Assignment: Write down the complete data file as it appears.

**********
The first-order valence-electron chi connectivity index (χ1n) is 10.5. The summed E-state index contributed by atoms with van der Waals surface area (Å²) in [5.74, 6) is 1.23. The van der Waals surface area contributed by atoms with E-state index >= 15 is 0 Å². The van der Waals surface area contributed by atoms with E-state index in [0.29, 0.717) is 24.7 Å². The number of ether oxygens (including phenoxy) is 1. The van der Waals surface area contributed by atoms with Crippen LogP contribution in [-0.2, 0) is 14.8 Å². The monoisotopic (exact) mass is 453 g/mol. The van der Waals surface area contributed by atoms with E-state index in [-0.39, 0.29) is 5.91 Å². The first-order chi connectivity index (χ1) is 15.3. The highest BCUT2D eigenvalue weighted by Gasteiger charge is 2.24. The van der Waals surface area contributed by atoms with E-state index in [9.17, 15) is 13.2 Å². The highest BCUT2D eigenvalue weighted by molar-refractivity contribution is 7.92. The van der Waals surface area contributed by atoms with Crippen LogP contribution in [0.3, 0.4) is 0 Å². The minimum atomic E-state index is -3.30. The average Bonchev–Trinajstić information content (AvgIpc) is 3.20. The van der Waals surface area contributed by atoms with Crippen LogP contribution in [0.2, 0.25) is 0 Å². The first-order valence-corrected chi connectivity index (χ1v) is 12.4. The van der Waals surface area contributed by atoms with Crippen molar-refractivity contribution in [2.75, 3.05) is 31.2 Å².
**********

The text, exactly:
The first-order valence-electron chi connectivity index (χ1n) is 10.5. The summed E-state index contributed by atoms with van der Waals surface area (Å²) in [5.74, 6) is 1.23. The van der Waals surface area contributed by atoms with E-state index >= 15 is 0 Å². The van der Waals surface area contributed by atoms with E-state index in [0.29, 0.717) is 24.7 Å². The number of ether oxygens (including phenoxy) is 1. The van der Waals surface area contributed by atoms with Crippen LogP contribution in [-0.2, 0) is 14.8 Å². The monoisotopic (exact) mass is 453 g/mol. The van der Waals surface area contributed by atoms with E-state index in [-0.39, 0.29) is 5.91 Å². The first-order chi connectivity index (χ1) is 15.3. The highest BCUT2D eigenvalue weighted by Gasteiger charge is 2.24. The van der Waals surface area contributed by atoms with E-state index in [9.17, 15) is 13.2 Å². The highest BCUT2D eigenvalue weighted by molar-refractivity contribution is 7.92. The van der Waals surface area contributed by atoms with Crippen LogP contribution in [0.3, 0.4) is 0 Å². The minimum atomic E-state index is -3.30. The average Bonchev–Trinajstić information content (AvgIpc) is 3.20. The van der Waals surface area contributed by atoms with Crippen LogP contribution in [0.2, 0.25) is 0 Å². The first-order valence-corrected chi connectivity index (χ1v) is 12.4. The van der Waals surface area contributed by atoms with Crippen molar-refractivity contribution in [2.75, 3.05) is 31.2 Å².